EPA Puts New Limits on Ethylene Oxide Due to Cancer Risks

Ruling comes after Sterigenics reached a $400 million settlement with residents and workers exposed to increased cancer risks following ethylene oxide leaks.

Following serious health concerns caused by several high-profile ethylene oxide leaks and exposure lawsuits, federal environmental regulators have issued a final rule meant to help protect communities living near commercial sterilization facilities.

The U.S. Environmental Protection Agency (EPA) announced this week that it has finalized amendments to the National Emission Standards for Hazardous Air Pollutants for Ethylene Oxide Commercial Sterilizers, which the agency says are the strongest measures yet to reduce ethylene oxide risks, and may help reduce the lifetime risk of cancer for nearly 13 million residents across the U.S.

Ethylene oxide (EtO) is a potent cancer-causing chemicals, which is used to sterilize some medical devices, including metals, glass, and other products with multiple layers and small crevices. While other methods are used to sterilize equipment, EtO is used to sterilize about half the medical equipment made in the U.S.

A number of serious and life-threatening health risks have been linked to ethylene oxide exposure. Inhaling the gas can irritate the lungs, throat, eyes, and nose. It’s linked to breast and lymphoid cancers, and research indicates it can cause damage to the brain and nervous system.

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The final rule approved this week would put in place controls that will reduce air pollution from commercial sterilization facilities by more than 90%, according to the EPA.

It addresses emissions at 90 commercial sterilization facilities owned and operated by 50 companies across the U.S. The rule will:

  • Establish standards for unregulated emissions and chamber exhaust vents.
  • Strengthen standards for sterilization chamber vents and aeration room vents.
  • Require continuous air emissions monitoring and quarterly reporting for commercial sterilization plants.
  • Ensure sterilizers are subject to emission standards during startup, shutdown, and malfunction.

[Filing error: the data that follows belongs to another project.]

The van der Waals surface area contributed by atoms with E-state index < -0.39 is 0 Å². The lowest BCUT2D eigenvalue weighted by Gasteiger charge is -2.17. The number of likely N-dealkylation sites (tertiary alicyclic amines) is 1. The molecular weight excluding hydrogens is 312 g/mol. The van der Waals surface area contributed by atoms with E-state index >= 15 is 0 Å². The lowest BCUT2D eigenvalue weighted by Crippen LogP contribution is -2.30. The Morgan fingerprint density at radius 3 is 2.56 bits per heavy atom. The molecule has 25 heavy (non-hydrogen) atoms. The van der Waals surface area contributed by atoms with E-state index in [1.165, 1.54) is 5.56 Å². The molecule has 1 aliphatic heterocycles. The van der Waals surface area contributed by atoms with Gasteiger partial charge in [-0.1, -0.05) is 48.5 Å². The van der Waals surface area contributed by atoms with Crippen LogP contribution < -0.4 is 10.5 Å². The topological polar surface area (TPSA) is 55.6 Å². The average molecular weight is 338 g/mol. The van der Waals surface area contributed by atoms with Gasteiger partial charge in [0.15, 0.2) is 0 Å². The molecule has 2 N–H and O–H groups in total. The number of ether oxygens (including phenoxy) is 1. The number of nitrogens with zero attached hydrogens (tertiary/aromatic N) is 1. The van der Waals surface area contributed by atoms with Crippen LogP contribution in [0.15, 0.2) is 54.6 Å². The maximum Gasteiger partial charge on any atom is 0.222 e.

“We have followed the science and listened to communities to fulfill our responsibility to safeguard public health from this pollution – including the health of children, who are particularly vulnerable to carcinogens early in life,” EPA Administrator Michael S. Regan said in a press release.

Ethylene Oxide Leaks

The EPA first proposed new ethylene oxide standards in 2023, following several high-profile EtO plant shutdowns that suffered massive gas leaks, flooding the areas with the toxic gas.

Ethylene Oxide leaks occurred in 2019 at the Sterigenics plant in Illinois and other facilities in Michigan and Georgia. The facilities were shut down temporarily to address the leaks, but multiple lawsuits were subsequently filed over health risks from exposure to the toxic gas.

Following the leaks, the FDA began hosting a series of town hall meetings to discuss restrictions on EtO use, alternative sterilization methods, and reducing EtO use overall.

Lawsuits filed over ethylene oxide leaks at Sterigenics facilities allege workers and nearby residents developed breast cancer, non-Hodgkin’s lymphoma and other health problems due to exposure. The lawsuits resulted in a $408 million settlement last year from residents in surrounding communities.

The EPA believes the new rule will put into place proven and achievable air pollution controls for EtO. The agency worked with the Department of Health and Human Services to review the latest science to inform the rule, agency officials indicate.

The rule will become effective once it is published, sometime later this month. Then, facilities will have two years to enact measures to come into compliance.

The agency notes that this rule is one of a series of actions the EPA plans to take to reduce exposure to EtO.


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